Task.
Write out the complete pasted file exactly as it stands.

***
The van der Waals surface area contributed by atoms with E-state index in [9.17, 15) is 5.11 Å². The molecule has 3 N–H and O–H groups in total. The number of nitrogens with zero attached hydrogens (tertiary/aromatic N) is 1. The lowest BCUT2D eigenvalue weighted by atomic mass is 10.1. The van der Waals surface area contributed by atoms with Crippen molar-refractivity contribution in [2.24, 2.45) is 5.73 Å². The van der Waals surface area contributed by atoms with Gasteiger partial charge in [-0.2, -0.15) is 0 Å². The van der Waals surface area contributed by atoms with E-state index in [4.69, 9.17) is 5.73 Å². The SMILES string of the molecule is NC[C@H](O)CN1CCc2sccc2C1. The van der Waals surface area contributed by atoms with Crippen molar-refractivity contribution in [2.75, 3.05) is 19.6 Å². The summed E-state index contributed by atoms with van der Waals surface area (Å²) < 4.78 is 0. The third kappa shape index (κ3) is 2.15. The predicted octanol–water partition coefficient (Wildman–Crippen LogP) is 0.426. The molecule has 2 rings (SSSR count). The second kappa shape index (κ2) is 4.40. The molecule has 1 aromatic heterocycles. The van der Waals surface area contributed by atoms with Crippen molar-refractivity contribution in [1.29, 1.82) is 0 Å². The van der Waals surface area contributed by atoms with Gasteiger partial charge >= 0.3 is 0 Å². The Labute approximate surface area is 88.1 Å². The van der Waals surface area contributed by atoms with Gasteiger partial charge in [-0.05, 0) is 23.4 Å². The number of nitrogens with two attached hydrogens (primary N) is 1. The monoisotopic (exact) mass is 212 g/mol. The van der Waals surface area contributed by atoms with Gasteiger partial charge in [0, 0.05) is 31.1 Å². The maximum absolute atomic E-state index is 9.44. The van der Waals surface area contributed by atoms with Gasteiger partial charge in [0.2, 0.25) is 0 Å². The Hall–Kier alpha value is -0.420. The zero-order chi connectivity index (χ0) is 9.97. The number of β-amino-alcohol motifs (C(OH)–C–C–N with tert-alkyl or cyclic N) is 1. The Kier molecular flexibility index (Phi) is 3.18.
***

The van der Waals surface area contributed by atoms with E-state index in [9.17, 15) is 5.11 Å². The molecule has 3 N–H and O–H groups in total. The number of nitrogens with zero attached hydrogens (tertiary/aromatic N) is 1. The lowest BCUT2D eigenvalue weighted by atomic mass is 10.1. The van der Waals surface area contributed by atoms with Crippen molar-refractivity contribution in [2.24, 2.45) is 5.73 Å². The van der Waals surface area contributed by atoms with Gasteiger partial charge in [-0.2, -0.15) is 0 Å². The van der Waals surface area contributed by atoms with E-state index in [4.69, 9.17) is 5.73 Å². The SMILES string of the molecule is NC[C@H](O)CN1CCc2sccc2C1. The van der Waals surface area contributed by atoms with Crippen molar-refractivity contribution in [2.75, 3.05) is 19.6 Å². The summed E-state index contributed by atoms with van der Waals surface area (Å²) < 4.78 is 0. The third kappa shape index (κ3) is 2.15. The predicted octanol–water partition coefficient (Wildman–Crippen LogP) is 0.426. The molecule has 2 rings (SSSR count). The second kappa shape index (κ2) is 4.40. The molecule has 1 aromatic heterocycles. The van der Waals surface area contributed by atoms with Crippen molar-refractivity contribution in [1.29, 1.82) is 0 Å². The van der Waals surface area contributed by atoms with Gasteiger partial charge >= 0.3 is 0 Å². The Labute approximate surface area is 88.1 Å². The van der Waals surface area contributed by atoms with Gasteiger partial charge in [-0.05, 0) is 23.4 Å². The number of nitrogens with two attached hydrogens (primary N) is 1. The monoisotopic (exact) mass is 212 g/mol. The van der Waals surface area contributed by atoms with Gasteiger partial charge in [0, 0.05) is 31.1 Å². The maximum absolute atomic E-state index is 9.44. The van der Waals surface area contributed by atoms with Gasteiger partial charge in [0.2, 0.25) is 0 Å². The Hall–Kier alpha value is -0.420. The zero-order chi connectivity index (χ0) is 9.97. The number of β-amino-alcohol motifs (C(OH)–C–C–N with tert-alkyl or cyclic N) is 1. The Kier molecular flexibility index (Phi) is 3.18.